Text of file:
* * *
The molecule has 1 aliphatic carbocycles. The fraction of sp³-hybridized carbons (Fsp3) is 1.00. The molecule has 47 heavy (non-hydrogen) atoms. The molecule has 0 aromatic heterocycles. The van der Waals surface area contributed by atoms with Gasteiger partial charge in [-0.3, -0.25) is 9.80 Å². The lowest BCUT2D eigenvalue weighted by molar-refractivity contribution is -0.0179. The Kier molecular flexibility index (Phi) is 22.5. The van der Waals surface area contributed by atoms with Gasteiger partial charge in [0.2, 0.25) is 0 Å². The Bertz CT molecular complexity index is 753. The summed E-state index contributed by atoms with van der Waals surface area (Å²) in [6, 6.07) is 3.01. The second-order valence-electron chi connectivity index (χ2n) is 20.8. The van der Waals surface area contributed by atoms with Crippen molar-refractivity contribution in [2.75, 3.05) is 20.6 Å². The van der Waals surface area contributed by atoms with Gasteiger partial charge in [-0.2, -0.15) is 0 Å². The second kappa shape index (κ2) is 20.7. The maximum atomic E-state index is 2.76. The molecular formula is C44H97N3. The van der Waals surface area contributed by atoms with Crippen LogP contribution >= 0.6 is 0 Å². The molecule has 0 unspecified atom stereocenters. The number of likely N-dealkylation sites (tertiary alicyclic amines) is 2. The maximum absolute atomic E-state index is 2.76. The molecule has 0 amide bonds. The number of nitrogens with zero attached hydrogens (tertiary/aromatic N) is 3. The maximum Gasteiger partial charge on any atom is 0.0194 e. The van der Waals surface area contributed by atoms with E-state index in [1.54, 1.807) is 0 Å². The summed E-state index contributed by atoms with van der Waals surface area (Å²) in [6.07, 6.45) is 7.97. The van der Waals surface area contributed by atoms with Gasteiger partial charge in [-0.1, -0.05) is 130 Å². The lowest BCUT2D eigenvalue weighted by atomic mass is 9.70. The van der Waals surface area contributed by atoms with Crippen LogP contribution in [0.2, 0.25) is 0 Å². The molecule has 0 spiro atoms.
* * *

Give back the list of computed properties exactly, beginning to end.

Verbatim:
The molecule has 1 aliphatic carbocycles. The fraction of sp³-hybridized carbons (Fsp3) is 1.00. The molecule has 47 heavy (non-hydrogen) atoms. The molecule has 0 aromatic heterocycles. The van der Waals surface area contributed by atoms with Gasteiger partial charge in [-0.3, -0.25) is 9.80 Å². The lowest BCUT2D eigenvalue weighted by molar-refractivity contribution is -0.0179. The Kier molecular flexibility index (Phi) is 22.5. The van der Waals surface area contributed by atoms with Gasteiger partial charge in [0.2, 0.25) is 0 Å². The Bertz CT molecular complexity index is 753. The summed E-state index contributed by atoms with van der Waals surface area (Å²) in [6, 6.07) is 3.01. The second-order valence-electron chi connectivity index (χ2n) is 20.8. The van der Waals surface area contributed by atoms with Crippen molar-refractivity contribution in [2.75, 3.05) is 20.6 Å². The van der Waals surface area contributed by atoms with Gasteiger partial charge in [-0.2, -0.15) is 0 Å². The second kappa shape index (κ2) is 20.7. The maximum atomic E-state index is 2.76. The molecular formula is C44H97N3. The van der Waals surface area contributed by atoms with Crippen LogP contribution >= 0.6 is 0 Å². The molecule has 0 unspecified atom stereocenters. The number of likely N-dealkylation sites (tertiary alicyclic amines) is 2. The maximum absolute atomic E-state index is 2.76. The molecule has 0 amide bonds. The number of nitrogens with zero attached hydrogens (tertiary/aromatic N) is 3. The maximum Gasteiger partial charge on any atom is 0.0194 e. The van der Waals surface area contributed by atoms with E-state index in [1.54, 1.807) is 0 Å². The summed E-state index contributed by atoms with van der Waals surface area (Å²) in [6.07, 6.45) is 7.97. The van der Waals surface area contributed by atoms with Gasteiger partial charge in [-0.1, -0.05) is 130 Å². The lowest BCUT2D eigenvalue weighted by atomic mass is 9.70. The van der Waals surface area contributed by atoms with Crippen LogP contribution in [0.2, 0.25) is 0 Å². The molecule has 0 spiro atoms.